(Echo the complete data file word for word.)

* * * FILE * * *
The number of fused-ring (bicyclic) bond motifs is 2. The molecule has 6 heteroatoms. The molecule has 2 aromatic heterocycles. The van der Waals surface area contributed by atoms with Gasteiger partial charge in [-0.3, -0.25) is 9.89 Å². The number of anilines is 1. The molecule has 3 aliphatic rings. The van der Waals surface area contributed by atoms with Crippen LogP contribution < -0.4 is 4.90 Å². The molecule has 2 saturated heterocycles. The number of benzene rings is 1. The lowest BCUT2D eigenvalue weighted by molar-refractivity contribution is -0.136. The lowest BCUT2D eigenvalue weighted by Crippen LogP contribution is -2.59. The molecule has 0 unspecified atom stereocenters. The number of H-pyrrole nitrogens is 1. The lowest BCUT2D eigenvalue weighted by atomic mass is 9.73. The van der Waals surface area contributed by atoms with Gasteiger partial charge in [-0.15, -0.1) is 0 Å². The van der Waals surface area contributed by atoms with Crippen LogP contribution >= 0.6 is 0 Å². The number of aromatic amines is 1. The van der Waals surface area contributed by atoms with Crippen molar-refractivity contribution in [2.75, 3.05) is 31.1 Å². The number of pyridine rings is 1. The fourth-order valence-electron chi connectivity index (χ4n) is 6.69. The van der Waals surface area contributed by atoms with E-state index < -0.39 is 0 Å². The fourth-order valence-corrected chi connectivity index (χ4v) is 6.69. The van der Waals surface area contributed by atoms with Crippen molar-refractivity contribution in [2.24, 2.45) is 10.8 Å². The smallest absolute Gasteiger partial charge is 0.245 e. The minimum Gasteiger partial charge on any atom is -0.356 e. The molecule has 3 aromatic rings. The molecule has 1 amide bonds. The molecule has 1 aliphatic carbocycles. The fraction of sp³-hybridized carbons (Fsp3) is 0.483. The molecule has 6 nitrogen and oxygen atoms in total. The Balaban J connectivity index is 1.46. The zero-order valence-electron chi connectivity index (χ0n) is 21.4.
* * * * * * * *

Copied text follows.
The number of fused-ring (bicyclic) bond motifs is 2. The molecule has 6 heteroatoms. The molecule has 2 aromatic heterocycles. The van der Waals surface area contributed by atoms with Gasteiger partial charge in [-0.3, -0.25) is 9.89 Å². The number of anilines is 1. The molecule has 3 aliphatic rings. The van der Waals surface area contributed by atoms with Crippen LogP contribution < -0.4 is 4.90 Å². The molecule has 2 saturated heterocycles. The number of benzene rings is 1. The lowest BCUT2D eigenvalue weighted by molar-refractivity contribution is -0.136. The lowest BCUT2D eigenvalue weighted by Crippen LogP contribution is -2.59. The molecule has 0 unspecified atom stereocenters. The number of H-pyrrole nitrogens is 1. The lowest BCUT2D eigenvalue weighted by atomic mass is 9.73. The van der Waals surface area contributed by atoms with Gasteiger partial charge in [-0.15, -0.1) is 0 Å². The van der Waals surface area contributed by atoms with Crippen LogP contribution >= 0.6 is 0 Å². The number of aromatic amines is 1. The van der Waals surface area contributed by atoms with Crippen molar-refractivity contribution in [2.75, 3.05) is 31.1 Å². The number of pyridine rings is 1. The fourth-order valence-electron chi connectivity index (χ4n) is 6.69. The van der Waals surface area contributed by atoms with E-state index < -0.39 is 0 Å². The fourth-order valence-corrected chi connectivity index (χ4v) is 6.69. The van der Waals surface area contributed by atoms with Crippen molar-refractivity contribution in [2.24, 2.45) is 10.8 Å². The smallest absolute Gasteiger partial charge is 0.245 e. The minimum Gasteiger partial charge on any atom is -0.356 e. The molecule has 3 aromatic rings. The molecule has 1 amide bonds. The molecule has 1 aliphatic carbocycles. The fraction of sp³-hybridized carbons (Fsp3) is 0.483. The molecule has 6 nitrogen and oxygen atoms in total. The Balaban J connectivity index is 1.46. The zero-order valence-electron chi connectivity index (χ0n) is 21.4.